Can not set sheet name with dplyr package

2020-03-26 r dplyr

I am exporting multiple dataframe in a list to different sheet in one excel file, and I can do this with the below code(use mtcars as an example):

library(tidyverse)
library(ImportExport)

data_list <- split(mtcars, mtcars$cyl)
table_name <- names(data_list)

# Run
excel_export(data_list, "foo.xlsx", table_names = tab_name)

And then, I want to do this with another way, cause I see the dplyr document said that:

.y to refer to the key, a one row tibble with one column per grouping variable that identifies the group.

So I thought .y equal to my created variable table_name, and I do this:

data_list %>% excel_export("foo.xlsx", table_names = .y)

Then I got an error:

Error in .jcall(wb, "Lorg/apache/poi/ss/usermodel/Sheet;", "createSheet", : object '.y' not found

Could someone explain why and how can I do this with .y.

Any help will be highly appreciated.

Answers

  1. If you reference a quote, I think it makes sense to use the function in which that quote is used. In this case, I found it in group_map (which includes group_walk, a complementary function that operates primarily in side-effect).

  2. You still need to group_by the data. More specifically, it needs to operate on a tbl_df (not a list), typically (but not always) a grouped tibble.

I have neither ImportExport nor xlsx (on which the former depends) installed, so I'll proxy your action with write.csv.

library(dplyr)
mtcars %>%
  group_by(cyl) %>%
  group_walk(~ write.csv(.x, paste0(.y, ".csv")))

The side-effect of this is that three files are created in the current directory named 4.csv, 6.csv, and 8.csv.

If you want to operate on a named list, one could also use one of:

# using: data_list <- split(mtcars, mtcars$cyl)
purrr::imap(data_list,
            ~ write.csv(.x, paste0("~/Downloads/", .y, ".csv")))
Map(write.csv, data_list, paste0(names(data_list), ".csv"))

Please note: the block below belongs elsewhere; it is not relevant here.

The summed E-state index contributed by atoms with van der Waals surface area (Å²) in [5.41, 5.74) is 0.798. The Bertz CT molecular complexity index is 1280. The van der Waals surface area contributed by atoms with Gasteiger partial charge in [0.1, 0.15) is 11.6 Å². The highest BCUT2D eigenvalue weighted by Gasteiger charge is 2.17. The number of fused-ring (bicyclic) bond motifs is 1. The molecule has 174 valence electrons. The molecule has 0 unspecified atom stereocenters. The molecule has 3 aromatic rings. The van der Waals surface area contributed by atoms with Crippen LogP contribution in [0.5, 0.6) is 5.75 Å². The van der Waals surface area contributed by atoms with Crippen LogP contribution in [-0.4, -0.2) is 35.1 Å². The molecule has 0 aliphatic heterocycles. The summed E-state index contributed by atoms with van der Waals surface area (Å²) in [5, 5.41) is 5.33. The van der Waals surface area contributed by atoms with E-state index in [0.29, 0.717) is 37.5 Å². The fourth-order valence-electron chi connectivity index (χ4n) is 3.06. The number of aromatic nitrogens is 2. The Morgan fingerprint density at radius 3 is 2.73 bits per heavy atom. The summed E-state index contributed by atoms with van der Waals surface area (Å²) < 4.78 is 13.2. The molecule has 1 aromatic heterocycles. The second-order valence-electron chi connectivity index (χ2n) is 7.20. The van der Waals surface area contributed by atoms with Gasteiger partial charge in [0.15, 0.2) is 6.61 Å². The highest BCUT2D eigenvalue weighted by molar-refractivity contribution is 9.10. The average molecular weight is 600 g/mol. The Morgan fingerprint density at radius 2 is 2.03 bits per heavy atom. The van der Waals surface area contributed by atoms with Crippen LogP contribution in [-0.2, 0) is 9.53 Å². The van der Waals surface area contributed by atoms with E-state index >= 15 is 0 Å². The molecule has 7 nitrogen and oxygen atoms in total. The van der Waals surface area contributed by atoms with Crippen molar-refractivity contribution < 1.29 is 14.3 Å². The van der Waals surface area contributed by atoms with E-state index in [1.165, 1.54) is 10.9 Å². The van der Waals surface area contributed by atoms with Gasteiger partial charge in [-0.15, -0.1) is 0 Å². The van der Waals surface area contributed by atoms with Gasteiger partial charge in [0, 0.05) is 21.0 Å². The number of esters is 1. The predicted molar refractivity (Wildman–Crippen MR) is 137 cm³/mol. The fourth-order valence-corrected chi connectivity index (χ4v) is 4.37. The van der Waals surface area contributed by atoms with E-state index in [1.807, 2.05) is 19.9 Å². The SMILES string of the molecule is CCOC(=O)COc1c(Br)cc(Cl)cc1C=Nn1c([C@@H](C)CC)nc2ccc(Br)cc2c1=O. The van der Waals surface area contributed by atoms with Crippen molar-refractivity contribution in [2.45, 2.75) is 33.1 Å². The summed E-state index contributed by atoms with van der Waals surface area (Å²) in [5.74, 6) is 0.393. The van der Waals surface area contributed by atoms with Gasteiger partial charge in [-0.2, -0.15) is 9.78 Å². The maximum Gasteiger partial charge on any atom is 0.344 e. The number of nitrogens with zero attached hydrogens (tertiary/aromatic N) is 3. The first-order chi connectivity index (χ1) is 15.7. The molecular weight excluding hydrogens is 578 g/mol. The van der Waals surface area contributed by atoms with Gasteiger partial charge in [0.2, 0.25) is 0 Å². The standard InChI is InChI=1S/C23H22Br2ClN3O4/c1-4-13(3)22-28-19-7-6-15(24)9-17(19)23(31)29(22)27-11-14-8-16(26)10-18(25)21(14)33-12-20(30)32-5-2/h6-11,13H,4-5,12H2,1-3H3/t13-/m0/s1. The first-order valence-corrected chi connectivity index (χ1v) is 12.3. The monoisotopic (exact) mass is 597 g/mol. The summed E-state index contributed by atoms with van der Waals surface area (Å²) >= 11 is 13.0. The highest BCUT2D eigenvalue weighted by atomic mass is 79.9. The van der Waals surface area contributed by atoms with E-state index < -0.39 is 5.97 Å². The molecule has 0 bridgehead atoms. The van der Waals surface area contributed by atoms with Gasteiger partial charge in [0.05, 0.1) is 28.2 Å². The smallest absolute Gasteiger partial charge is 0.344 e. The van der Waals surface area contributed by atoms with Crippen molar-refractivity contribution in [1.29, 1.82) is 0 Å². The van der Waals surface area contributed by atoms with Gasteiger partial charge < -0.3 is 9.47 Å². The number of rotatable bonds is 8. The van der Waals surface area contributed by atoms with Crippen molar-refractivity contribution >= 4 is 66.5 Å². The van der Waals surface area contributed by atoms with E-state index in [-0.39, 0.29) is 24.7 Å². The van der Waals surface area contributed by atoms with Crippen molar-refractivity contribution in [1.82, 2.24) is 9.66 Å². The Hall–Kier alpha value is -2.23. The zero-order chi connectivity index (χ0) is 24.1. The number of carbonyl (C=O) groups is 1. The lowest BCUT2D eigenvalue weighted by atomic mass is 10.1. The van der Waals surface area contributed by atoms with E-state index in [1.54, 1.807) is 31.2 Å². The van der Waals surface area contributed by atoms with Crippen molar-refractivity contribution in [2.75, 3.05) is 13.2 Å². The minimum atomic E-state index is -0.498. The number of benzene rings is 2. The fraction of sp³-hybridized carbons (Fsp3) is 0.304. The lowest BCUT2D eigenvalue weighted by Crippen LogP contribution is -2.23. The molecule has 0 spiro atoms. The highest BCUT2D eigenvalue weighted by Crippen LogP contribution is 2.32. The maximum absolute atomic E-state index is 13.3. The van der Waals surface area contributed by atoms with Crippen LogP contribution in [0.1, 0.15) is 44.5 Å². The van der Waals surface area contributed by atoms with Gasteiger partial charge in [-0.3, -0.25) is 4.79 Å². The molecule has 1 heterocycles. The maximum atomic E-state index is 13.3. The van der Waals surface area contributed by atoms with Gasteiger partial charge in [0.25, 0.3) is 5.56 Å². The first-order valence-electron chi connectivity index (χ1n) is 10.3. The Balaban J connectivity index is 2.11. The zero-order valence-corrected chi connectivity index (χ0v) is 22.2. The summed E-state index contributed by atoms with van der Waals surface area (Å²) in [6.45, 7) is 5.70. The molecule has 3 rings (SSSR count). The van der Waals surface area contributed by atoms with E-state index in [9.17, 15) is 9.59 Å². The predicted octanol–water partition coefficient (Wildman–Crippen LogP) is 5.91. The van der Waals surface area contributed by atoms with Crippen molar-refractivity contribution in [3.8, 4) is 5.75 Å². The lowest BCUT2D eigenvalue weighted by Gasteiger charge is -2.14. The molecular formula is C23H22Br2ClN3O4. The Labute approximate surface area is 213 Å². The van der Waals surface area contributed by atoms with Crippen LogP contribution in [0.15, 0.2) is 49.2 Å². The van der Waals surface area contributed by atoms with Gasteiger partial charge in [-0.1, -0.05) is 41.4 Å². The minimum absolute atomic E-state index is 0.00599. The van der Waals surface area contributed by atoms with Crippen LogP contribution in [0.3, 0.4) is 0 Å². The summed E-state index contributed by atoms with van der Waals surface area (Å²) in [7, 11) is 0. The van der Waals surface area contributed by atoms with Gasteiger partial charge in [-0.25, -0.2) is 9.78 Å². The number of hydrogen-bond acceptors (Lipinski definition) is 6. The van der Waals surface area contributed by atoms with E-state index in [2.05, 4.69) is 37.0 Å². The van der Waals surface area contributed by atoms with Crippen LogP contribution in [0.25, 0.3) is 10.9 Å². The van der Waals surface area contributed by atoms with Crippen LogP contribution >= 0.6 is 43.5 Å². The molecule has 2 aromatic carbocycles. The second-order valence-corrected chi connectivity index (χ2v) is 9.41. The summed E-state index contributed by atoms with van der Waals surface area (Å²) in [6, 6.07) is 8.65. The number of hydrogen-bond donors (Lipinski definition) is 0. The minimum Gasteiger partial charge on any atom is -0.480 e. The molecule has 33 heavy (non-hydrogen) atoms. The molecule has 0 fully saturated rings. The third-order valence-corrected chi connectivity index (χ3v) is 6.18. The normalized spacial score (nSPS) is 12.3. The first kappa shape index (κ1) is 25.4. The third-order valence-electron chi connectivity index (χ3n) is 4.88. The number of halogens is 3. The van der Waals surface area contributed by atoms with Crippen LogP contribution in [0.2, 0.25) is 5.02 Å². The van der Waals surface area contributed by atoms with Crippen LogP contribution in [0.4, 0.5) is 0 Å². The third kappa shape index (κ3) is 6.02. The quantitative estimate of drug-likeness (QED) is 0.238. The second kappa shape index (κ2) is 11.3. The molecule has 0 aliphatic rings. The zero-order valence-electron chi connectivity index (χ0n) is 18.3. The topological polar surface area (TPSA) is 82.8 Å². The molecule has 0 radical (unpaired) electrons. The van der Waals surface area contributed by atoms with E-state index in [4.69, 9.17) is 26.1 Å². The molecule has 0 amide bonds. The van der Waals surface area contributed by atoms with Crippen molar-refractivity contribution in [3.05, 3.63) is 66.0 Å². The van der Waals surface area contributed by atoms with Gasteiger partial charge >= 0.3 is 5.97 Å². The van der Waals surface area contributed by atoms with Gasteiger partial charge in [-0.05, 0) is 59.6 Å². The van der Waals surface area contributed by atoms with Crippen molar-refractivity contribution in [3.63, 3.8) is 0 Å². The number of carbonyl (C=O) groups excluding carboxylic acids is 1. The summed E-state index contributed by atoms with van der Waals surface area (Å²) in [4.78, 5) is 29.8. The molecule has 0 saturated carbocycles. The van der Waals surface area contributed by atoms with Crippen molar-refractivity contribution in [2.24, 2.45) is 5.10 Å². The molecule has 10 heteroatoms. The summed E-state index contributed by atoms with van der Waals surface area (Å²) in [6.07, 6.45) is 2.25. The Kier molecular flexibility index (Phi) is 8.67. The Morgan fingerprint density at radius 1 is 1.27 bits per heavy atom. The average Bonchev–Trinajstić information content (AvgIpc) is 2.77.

The effect is the same.

.x and .y are not global parameters that can be used anywhere, those are reserved for specific functions. (usually map)

From ?map

.f A function, formula, or vector (not necessarily atomic).

If a formula, e.g. ~ .x + 2, it is converted to a function. There are three ways to refer to the arguments:

  • For a single argument function, use .
  • For a two argument function, use .x and .y
  • For more arguments, use ..1, ..2, ..3 etc

Let's take a simple list

library(purrr)
listvec1 <- list(a = 1:3, b = 4:6, c = 2:4)

1) Let's say we want to multiply every element in the list with 2, map has a single argument so we use . here.

map(listvec1, ~. * 2)
#$a
#[1] 2 4 6

#$b
#[1]  8 10 12

#$c
#[1] 4 6 8

Coincidently .x works here as well :

map(listvec1, ~.x * 2)

but if you use .y it will give an error because there are no 2 arguments in map.

map(listvec, ~.y * 2)

Error in .f(.x[[i]], ...) : the ... list contains fewer than 2 elements

2) Let's take another list and now add listvec1 with listvec2. For this, we can use map2 which has two arguments so here we refer them as .x and .y.

listvec2 <- list(a = 7, b = 8, c = 9)
map2(listvec1,listvec2, ~.x + .y)
#you could actually simplify this as but anyway this is just an example
#map2(listvec1,listvec2, `+`)

#$a
#[1]  8  9 10

#$b
#[1] 12 13 14

#$c
#[1] 11 12 13

In the same we use .x and .y in imap where .x is the element and .y is either the name of the list (if present) or index.


In the post above .y means nothing, so using it as

data_list %>% excel_export("foo.xlsx", table_names = .y)

would definitely yield an error. You need to use specific functions as described above to use .x, .y. So if you want to use pipes for your command, you should use

data_list %>% excel_export("foo.xlsx", table_names = tab_name)

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